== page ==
Situated on the flood plains of the Delimbiyr and built against the side of a low hill, Daggerford is a small, walled community dominated by the small castle of the local duke. The city is sparsely inhabited but strategically located where the High Road crosses the Delimbiyr River on the south side of the ford.

This self-styled city is a town of about 500 folk. The town is the largest stop on the
High Road between Waterdeep and Baldur’s Gate. It’s home to human craftsmen, a few halflings, and a handful of folk of other races. There are about 20 farming hamlets within a day’s walk of Daggerford (15-20 miles), each of which is home to around five families. Each hamlet has a fortified building where the residents retreat in case of raids. There are also isolated farms and a few estates of minor nobility. In all, about 1,200 people depend on the Daggerford market for goods they can’t make themselves.

Daggerford has three major geographical divisions. The first area is the town itself, which fills the western half of the walls. The second region is somewhat higher than the town and is known as the Commons, which is nothing more than a large pasture. The third area, located at the center of the Commons, is the castle of the Duke of Daggerford. Much of the castle has been recently rebuilt by a family of dwarves, making it somewhat more majestic and splendid than might be expected of a town the size of Daggerford.

Most of the town’s buildings are built on the low ground below the hill holding the castle. The area surrounding the castle is almost entirely given over to the Commons, where horses and cattle graze in times of siege or river floods. Most of the buildings are made of wood and thatch, but since Derval Ironeater’s family brought their stone working skills to town a century ago, a number of people have built in stone. The duke, for instance, replaced the last wood in his castle with stone, the wall towers were rebuilt in stone, several important town buildings have been built or rebuilt in stone, and the protective walls that surround Daggerford are all of stone. Most of the residences in the crowded living areas are still made of wood, and placement of these wooden structures is sometimes rearranged due to the occasional fire. Fortunately, proximity to the river allows the Watermen’s Guild to quench fires quickly. Daggerford gained its name from an incident reported to have occurred 400 years ago. A wagonmaster traveling through the region sent his son ahead of the family wagon one evening to locate a safe passage across the Shining River. The boy, Tyndal, found the ford in the dark, but was attacked by a raiding party of lizard men. Defending himself with his sole weapon an old dagger, the lad slew six of the beasts before aid arrived from the wagons and drove the creatures away. The story spread among the merchants over the years, so that the ford, and later the town that grew up on its banks in the shadow of the legend, was known as Daggerford. This may be just a local legend, though many residents see truth in the old tale. The current Duke of Daggerford, Pwyll Daggerford (LG hm [cavalier]), claims to be a descendant of this brave merchant boy, and the town’s arms display a bloody silver dagger on a deep blue field.

When the elves of the Fallen Kingdom left for less crowded lands, a new kingdom sprang up, known now as the Kingdom of Man. It was during this period that the Dukes of Daggerford gained their titles and rights to all the lands bordered by the estate of Floshin to the north, the Lizard Marsh to the west, Dragonspear Castle to the south, and the Misty Forest to the east. At times, the dukes have actively controlled the entire area, but these days they do not. They actually control far less – from about a half-day’s ride north of Daggerford, where their forces meet up with road patrols from Waterdeep at a little pond called Waypost Water, east to the hills of Laughing Hollow, and south to the hamlet of Bowshot.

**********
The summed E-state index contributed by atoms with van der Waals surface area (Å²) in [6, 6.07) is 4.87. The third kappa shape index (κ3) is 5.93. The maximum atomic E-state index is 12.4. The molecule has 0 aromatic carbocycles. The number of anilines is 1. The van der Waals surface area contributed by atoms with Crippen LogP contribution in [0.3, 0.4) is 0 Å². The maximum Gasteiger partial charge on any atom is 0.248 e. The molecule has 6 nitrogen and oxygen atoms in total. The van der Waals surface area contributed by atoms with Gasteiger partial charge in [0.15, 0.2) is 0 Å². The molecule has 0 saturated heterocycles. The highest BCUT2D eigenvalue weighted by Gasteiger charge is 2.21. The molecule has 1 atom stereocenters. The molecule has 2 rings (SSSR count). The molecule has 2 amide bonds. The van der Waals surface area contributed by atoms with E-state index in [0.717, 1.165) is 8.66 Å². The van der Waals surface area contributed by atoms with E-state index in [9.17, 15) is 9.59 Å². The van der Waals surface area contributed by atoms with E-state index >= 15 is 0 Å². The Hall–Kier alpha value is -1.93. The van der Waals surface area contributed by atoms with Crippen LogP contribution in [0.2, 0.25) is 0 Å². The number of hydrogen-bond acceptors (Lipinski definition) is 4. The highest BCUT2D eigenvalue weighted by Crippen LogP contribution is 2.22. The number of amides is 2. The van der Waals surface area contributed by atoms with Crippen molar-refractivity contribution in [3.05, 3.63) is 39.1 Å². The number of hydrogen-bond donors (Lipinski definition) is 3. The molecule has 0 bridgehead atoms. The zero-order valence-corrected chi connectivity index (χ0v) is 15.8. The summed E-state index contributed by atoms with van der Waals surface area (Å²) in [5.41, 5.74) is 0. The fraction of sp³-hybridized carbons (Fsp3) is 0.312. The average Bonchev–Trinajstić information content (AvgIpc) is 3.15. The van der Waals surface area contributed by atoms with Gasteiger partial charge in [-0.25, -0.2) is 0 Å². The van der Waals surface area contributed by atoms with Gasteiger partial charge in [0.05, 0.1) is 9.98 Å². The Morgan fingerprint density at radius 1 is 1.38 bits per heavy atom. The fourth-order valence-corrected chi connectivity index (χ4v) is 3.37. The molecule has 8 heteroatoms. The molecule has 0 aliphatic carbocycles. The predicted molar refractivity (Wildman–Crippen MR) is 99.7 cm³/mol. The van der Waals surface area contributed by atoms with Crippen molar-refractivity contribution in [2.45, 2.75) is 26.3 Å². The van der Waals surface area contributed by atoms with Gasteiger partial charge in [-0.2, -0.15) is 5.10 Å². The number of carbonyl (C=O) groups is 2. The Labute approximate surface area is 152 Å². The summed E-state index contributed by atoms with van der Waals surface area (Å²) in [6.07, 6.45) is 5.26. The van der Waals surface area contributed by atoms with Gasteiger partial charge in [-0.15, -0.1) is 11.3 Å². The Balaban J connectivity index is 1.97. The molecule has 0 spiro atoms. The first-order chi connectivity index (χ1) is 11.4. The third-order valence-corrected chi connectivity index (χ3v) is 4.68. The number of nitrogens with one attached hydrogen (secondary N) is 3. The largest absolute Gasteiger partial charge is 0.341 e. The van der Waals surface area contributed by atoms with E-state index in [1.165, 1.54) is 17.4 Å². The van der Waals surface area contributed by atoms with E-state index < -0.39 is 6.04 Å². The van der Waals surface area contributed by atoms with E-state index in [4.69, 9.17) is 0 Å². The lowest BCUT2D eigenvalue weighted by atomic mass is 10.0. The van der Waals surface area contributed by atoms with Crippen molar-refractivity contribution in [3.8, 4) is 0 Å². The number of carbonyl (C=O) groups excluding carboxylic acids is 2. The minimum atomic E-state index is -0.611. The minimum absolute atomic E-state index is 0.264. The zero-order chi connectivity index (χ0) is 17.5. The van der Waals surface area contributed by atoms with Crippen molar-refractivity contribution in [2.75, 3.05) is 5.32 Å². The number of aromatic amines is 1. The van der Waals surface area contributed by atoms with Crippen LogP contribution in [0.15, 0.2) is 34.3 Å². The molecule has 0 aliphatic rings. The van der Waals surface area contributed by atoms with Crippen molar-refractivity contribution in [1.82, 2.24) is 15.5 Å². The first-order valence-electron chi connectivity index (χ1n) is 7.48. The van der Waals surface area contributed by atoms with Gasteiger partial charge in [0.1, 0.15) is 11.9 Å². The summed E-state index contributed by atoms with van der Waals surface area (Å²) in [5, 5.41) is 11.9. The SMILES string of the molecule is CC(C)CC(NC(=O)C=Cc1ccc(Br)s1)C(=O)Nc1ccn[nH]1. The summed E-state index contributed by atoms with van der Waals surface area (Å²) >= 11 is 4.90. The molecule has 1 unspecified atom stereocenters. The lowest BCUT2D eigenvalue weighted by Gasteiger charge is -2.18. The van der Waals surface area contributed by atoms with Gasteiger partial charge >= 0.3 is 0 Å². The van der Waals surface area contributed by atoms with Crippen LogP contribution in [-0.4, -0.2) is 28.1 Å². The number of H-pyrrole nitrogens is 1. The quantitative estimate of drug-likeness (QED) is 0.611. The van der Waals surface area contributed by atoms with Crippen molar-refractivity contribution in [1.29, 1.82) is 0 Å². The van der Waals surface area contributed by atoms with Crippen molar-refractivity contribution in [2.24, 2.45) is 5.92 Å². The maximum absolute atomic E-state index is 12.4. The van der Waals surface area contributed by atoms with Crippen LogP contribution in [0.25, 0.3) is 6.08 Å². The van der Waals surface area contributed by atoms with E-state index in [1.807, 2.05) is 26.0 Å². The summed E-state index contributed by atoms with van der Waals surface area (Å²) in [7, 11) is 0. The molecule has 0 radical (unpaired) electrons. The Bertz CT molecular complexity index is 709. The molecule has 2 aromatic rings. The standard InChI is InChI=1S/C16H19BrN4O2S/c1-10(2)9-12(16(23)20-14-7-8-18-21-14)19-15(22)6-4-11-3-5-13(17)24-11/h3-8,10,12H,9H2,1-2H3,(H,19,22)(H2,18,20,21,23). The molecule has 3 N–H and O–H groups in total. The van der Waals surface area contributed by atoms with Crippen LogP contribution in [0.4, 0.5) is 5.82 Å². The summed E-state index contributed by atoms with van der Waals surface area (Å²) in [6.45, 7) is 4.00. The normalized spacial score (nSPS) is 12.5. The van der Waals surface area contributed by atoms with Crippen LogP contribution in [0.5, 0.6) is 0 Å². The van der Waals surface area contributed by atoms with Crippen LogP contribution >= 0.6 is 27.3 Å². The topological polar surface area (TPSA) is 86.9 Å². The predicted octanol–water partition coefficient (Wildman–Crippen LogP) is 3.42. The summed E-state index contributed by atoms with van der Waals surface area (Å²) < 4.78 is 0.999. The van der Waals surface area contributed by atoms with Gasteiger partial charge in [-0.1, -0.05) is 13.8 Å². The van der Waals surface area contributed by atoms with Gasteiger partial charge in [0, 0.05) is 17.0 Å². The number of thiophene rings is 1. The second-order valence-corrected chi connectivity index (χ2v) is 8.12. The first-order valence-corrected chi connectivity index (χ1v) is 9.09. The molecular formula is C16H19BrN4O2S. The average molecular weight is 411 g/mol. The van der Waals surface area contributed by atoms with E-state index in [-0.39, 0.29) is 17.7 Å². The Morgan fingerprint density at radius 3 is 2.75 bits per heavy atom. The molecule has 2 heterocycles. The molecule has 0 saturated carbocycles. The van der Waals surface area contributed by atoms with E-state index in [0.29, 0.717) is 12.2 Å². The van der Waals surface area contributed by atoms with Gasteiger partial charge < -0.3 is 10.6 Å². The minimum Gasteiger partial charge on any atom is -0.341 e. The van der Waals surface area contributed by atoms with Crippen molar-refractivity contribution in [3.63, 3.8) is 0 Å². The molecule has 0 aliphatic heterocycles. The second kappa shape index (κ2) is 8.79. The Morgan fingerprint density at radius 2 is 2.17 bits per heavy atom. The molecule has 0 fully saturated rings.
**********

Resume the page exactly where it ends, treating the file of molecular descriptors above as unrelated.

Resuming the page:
About a century after the dynastic war destroyed the Kingdom of Man, the duke’s subjects began building their shops and homes outside the castle proper, closer to the Delimbiyr River. After a couple of problem-free centuries passed, the town became essentially independent from the castle, although a common wall surrounded them both.

For hundreds of years, the Duke of Daggerford controlled the town, but the town was given its own charter by Duke Conan 50 years ago. The Council of Guilds now has the power to run the town, although the duke has a fair bit of influence over their actions and decisions. The current duke, Pwyll Daggerford, seems to have no inclination to revoke the charter. In a self-conscious imitation of the Lords of Waterdeep, the members of the Council of Guilds attend meetings in masks and never reveal their identities to the populace. However, the population of the town is too small for true secrecy. Everyone knows that the guildmasters are the members of the Council of Guilds.

Pwyll Daggerford is seldom seen in town. He’s either out hunting, in the castle planning how to defend his land, or discovering new ways to enrich his family and his people by shrewd investments. There are recurring plans to dredge the river and make Daggerford an important harbor in order to compete with nearby Waterdeep. A lot of travelers stop in Daggerford at one time or another, using it as a base to explore the whole north.
The bustle of Waterdeep seems far too distracting for the average adventurer, meaning that a smaller, more accessible town is desired. Daggerford strives to meet the demands of catering to adventurers, which both keeps its surrounding lands safe and keeps local merchants happy.


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